Wednesday, April 17, 2013

2013 TBR Challenge - The Midwife

The April theme for the 2013 TBR Challenge was New-to-You Author. I had many choices on my Kindle, given that when I first got one, I went on sort of a mini-binge scooping up romance bargains that I never actually got around to reading. Given how indiscriminate this buying binge was, I had several false starts the first week of April. For the first three books, I made myself read a chapter or two to give the stories a fair chance, but ended up rejecting them for, in order, an overly florid writing style, a hero who struck me as not just needing reform but inherently shallow and misogynistic, and having every single character feel more like a stereotype than a person.

Next I tried a more recent acquisition, The Midwife, by Carolyn Davidson. It's a 1999 release, but newish as an ebook, part of the Harlequin Treasury collection.

Although the book didn't bowl me over, I enjoyed it, in large part because it's a quiet, subtle story with an unusual setting. There's nothing splashy or over-the-top about it, with the possible exception of some secrets in the heroine's past, but they were handled deftly. The hero was a fairly prosperous farmer, not a duke or a cowboy with a past. Aside from a fistfight or two, there wasn't any violence to be found. Rather than the Wild Wild West or the Highlands (Home of the Kilted!) or Glamorous London, it was set in Minnesota in the 1890s, with hardworking Scandinavians everywhere you look. And I liked that. Not that there's anything wrong with big stories or the standard settings (says the Regency author), but it's just so nice to settle in with a book that doesn't fit the mold.

Really, I do wish there was more variety in historical romance settings. Maybe I'm an unusually omnivorous reader--I certainly meet readers online who never read outside the romance genre, never tire of Regencies and Victorians, and can never have too many dukes. And, let me stress, everyone should read what they like without any guilt, and without me or anyone else telling them they should make different choices. Most of us are super-busy people who read to relax, and if what relaxes you is a steady diet of two 19th century dukes per week, that's absolutely what you should choose. Maybe one of these days I might even write a duke myself, and I do have a wealthy, handsome viscount you might enjoy. But one of the things that gives me pleasure as a reader is getting mental vacations to a variety of times and places. In romance, I like the balance of knowing I'm getting a love story with a happy ending while seeing that played out across a variety of times, places, and character types, and I wish that variety was easier to find.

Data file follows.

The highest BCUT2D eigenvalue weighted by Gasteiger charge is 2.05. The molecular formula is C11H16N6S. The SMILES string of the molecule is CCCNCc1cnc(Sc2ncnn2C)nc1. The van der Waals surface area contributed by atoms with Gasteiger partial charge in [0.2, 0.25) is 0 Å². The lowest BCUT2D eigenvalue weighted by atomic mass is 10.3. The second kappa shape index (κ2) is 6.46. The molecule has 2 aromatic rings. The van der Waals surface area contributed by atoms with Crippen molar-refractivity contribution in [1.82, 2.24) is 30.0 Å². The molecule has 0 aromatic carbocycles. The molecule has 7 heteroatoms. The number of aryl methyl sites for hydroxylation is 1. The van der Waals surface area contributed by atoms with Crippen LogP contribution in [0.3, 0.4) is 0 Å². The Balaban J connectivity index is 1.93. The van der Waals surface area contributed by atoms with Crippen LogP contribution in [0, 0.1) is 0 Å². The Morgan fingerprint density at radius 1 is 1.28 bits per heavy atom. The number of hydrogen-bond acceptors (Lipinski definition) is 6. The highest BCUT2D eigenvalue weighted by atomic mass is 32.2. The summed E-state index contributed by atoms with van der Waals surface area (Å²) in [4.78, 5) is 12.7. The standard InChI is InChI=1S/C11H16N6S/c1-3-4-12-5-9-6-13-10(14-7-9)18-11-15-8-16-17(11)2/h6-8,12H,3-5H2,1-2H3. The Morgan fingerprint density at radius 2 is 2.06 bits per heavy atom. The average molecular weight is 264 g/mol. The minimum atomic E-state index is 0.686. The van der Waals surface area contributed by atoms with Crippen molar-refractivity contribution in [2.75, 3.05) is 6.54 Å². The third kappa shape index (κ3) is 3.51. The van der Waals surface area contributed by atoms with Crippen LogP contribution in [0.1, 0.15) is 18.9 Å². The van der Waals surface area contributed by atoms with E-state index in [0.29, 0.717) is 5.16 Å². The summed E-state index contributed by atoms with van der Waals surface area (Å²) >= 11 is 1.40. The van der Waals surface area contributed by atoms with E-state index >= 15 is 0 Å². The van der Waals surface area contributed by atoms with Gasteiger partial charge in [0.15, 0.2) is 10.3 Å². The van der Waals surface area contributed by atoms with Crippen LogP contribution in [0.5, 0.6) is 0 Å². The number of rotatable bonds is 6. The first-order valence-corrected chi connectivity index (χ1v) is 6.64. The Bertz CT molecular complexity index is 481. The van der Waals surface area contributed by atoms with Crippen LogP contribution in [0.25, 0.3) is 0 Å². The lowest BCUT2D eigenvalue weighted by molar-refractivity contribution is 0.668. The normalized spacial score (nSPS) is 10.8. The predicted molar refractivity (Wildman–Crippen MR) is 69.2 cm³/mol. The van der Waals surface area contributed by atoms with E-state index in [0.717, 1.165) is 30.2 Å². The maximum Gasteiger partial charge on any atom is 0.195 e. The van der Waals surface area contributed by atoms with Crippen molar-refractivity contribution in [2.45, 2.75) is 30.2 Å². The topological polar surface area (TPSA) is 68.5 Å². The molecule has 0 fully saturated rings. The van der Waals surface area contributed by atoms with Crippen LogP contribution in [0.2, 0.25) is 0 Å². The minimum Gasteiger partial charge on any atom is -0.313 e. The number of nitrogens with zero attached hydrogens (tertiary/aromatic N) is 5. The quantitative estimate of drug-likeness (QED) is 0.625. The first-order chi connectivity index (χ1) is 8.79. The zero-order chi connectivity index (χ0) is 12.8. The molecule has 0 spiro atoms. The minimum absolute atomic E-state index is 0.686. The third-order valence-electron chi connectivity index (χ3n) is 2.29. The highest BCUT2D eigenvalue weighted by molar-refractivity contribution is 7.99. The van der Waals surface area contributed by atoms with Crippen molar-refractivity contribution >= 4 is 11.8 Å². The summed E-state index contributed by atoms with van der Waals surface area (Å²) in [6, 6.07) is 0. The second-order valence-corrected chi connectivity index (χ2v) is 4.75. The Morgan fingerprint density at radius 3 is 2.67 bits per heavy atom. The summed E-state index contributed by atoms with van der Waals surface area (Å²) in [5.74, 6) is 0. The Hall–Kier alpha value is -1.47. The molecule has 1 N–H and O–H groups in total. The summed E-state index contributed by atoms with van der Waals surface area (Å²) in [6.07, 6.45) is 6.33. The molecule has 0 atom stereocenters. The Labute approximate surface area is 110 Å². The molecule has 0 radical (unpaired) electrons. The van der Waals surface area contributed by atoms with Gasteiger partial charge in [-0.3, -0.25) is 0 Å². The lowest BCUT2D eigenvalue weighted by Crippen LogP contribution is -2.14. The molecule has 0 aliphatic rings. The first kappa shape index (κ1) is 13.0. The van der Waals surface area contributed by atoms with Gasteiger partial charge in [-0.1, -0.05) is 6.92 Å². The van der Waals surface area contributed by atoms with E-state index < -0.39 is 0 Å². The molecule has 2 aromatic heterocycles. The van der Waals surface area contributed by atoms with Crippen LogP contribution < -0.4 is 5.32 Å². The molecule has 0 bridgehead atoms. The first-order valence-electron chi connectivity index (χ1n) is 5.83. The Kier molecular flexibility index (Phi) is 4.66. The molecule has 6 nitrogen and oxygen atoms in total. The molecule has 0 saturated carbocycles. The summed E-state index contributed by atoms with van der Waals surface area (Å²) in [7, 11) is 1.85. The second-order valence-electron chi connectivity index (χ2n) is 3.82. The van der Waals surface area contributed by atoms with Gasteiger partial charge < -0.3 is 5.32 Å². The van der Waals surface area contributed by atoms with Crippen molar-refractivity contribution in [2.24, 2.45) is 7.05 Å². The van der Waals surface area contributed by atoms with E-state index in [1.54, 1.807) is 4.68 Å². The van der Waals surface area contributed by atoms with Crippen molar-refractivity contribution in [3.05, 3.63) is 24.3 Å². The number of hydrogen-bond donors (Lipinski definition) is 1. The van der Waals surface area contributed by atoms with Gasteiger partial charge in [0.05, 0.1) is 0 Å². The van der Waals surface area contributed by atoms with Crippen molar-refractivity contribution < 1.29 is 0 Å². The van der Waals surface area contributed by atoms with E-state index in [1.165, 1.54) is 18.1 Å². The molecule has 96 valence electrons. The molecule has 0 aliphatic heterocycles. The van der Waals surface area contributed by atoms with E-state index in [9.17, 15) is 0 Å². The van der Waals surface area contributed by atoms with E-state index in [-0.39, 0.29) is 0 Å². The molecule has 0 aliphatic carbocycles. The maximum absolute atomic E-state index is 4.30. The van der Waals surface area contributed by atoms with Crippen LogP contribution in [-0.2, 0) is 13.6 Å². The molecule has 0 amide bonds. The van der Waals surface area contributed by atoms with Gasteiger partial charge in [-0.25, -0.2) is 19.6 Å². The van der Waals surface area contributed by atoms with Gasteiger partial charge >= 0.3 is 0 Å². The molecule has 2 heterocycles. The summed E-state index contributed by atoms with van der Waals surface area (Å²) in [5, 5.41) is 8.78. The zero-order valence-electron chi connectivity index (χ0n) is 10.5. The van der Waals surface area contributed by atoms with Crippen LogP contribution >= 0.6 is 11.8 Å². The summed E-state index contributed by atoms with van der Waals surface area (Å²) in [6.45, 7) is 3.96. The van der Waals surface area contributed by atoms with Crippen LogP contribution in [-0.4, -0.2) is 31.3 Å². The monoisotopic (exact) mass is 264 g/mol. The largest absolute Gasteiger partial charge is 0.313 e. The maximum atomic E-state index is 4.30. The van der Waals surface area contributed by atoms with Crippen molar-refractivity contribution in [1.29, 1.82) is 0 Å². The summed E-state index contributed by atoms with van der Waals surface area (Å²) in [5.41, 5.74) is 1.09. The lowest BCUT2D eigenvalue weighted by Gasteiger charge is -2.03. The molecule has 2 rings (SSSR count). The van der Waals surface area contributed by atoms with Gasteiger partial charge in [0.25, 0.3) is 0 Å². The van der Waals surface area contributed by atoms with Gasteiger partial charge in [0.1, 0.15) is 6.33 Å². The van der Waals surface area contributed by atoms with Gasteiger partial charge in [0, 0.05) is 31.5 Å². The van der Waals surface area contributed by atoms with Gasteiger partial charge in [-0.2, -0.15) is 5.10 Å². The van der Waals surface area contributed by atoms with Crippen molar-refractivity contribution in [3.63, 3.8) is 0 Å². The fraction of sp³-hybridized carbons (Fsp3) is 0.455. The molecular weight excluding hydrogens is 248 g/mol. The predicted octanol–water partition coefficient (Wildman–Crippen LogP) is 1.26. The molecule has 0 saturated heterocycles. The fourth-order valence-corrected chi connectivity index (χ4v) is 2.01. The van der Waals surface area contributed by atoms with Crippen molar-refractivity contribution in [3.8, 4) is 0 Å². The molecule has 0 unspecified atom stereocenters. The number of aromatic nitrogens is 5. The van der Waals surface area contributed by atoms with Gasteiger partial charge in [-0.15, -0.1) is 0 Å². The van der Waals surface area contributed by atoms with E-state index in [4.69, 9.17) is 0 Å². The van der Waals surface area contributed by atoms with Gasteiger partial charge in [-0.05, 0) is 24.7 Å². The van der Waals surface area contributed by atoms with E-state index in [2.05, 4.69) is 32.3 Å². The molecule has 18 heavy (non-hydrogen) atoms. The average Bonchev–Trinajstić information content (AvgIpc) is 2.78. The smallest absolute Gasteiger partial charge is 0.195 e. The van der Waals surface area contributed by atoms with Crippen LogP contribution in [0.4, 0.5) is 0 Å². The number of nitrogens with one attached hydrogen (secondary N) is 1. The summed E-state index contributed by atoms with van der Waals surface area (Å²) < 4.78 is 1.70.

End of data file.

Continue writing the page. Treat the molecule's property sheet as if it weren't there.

Incidentally, I've also challenged myself to read at least one finalist from each category of the 2013 Ritas. If you're interested, I blogged about Best First Book here.


  1. I've got a print copy of this buried within the depths of my Harlequin Historical stash (yes, the line has it's own "stash" in my TBR pile). I love that it takes place in Minnesota! LOL I adore westerns, but seriously, how much Colorado and Texas can a gal read?

    1. It had just enough of a Little House vibe to make me very happy, since those were the first books I ever loved, and Laura was the first character I ever identified with.

  2. I have the same problem because of paperbackswap and library sales. For a while I picked up pretty much any available romance with no discrimination. I've been struggling with the out of control TBR ever since (and have made it a policy to be much more selective, because it's easier not to bring something home than to get it out of the house.) This challenge got rid of 8 books for me, so I'm pretty happy. :-)

    You might enjoy LaVyrle Spencer and Cheryl St. John for more Americana that isn't Wild West.

    1. I've got a couple Cheryl St. John's in the TBR, and I read LaVyrle Spencer years and years ago. I should probably try her again to see if she still works for me.

      What I'd really like to see is more historicals set in the colonial and Revolutionary eras, more set east of the Mississippi, more set not in the West but on the West *Coast*, and more city stories. Colonial Boston or Philadelphia, 19th century Seattle or San Francisco, etc.

      Hmm, maybe I should write them myself...